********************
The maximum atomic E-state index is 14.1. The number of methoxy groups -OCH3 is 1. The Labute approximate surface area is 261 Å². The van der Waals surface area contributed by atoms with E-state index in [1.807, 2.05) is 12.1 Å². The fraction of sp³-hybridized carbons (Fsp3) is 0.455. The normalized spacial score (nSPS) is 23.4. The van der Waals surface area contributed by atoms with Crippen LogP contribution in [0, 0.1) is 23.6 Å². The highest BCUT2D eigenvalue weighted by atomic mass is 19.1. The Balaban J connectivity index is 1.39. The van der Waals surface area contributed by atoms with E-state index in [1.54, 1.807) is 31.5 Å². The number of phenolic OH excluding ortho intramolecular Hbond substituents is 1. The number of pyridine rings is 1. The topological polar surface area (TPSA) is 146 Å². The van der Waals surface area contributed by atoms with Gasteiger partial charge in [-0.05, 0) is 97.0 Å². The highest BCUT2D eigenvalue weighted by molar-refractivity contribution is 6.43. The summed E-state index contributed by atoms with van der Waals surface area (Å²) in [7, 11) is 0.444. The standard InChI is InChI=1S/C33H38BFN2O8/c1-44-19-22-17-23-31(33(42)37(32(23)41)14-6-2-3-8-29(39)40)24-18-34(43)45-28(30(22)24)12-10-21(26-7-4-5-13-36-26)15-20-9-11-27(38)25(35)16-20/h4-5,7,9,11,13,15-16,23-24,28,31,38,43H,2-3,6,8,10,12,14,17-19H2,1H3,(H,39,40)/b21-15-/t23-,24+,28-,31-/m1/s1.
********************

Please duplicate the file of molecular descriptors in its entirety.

The maximum atomic E-state index is 14.1. The number of methoxy groups -OCH3 is 1. The Labute approximate surface area is 261 Å². The van der Waals surface area contributed by atoms with E-state index in [1.807, 2.05) is 12.1 Å². The fraction of sp³-hybridized carbons (Fsp3) is 0.455. The normalized spacial score (nSPS) is 23.4. The van der Waals surface area contributed by atoms with Crippen LogP contribution in [0, 0.1) is 23.6 Å². The highest BCUT2D eigenvalue weighted by atomic mass is 19.1. The Balaban J connectivity index is 1.39. The van der Waals surface area contributed by atoms with E-state index in [1.54, 1.807) is 31.5 Å². The number of phenolic OH excluding ortho intramolecular Hbond substituents is 1. The number of pyridine rings is 1. The topological polar surface area (TPSA) is 146 Å². The van der Waals surface area contributed by atoms with Gasteiger partial charge in [-0.05, 0) is 97.0 Å². The highest BCUT2D eigenvalue weighted by molar-refractivity contribution is 6.43. The summed E-state index contributed by atoms with van der Waals surface area (Å²) in [7, 11) is 0.444. The standard InChI is InChI=1S/C33H38BFN2O8/c1-44-19-22-17-23-31(33(42)37(32(23)41)14-6-2-3-8-29(39)40)24-18-34(43)45-28(30(22)24)12-10-21(26-7-4-5-13-36-26)15-20-9-11-27(38)25(35)16-20/h4-5,7,9,11,13,15-16,23-24,28,31,38,43H,2-3,6,8,10,12,14,17-19H2,1H3,(H,39,40)/b21-15-/t23-,24+,28-,31-/m1/s1.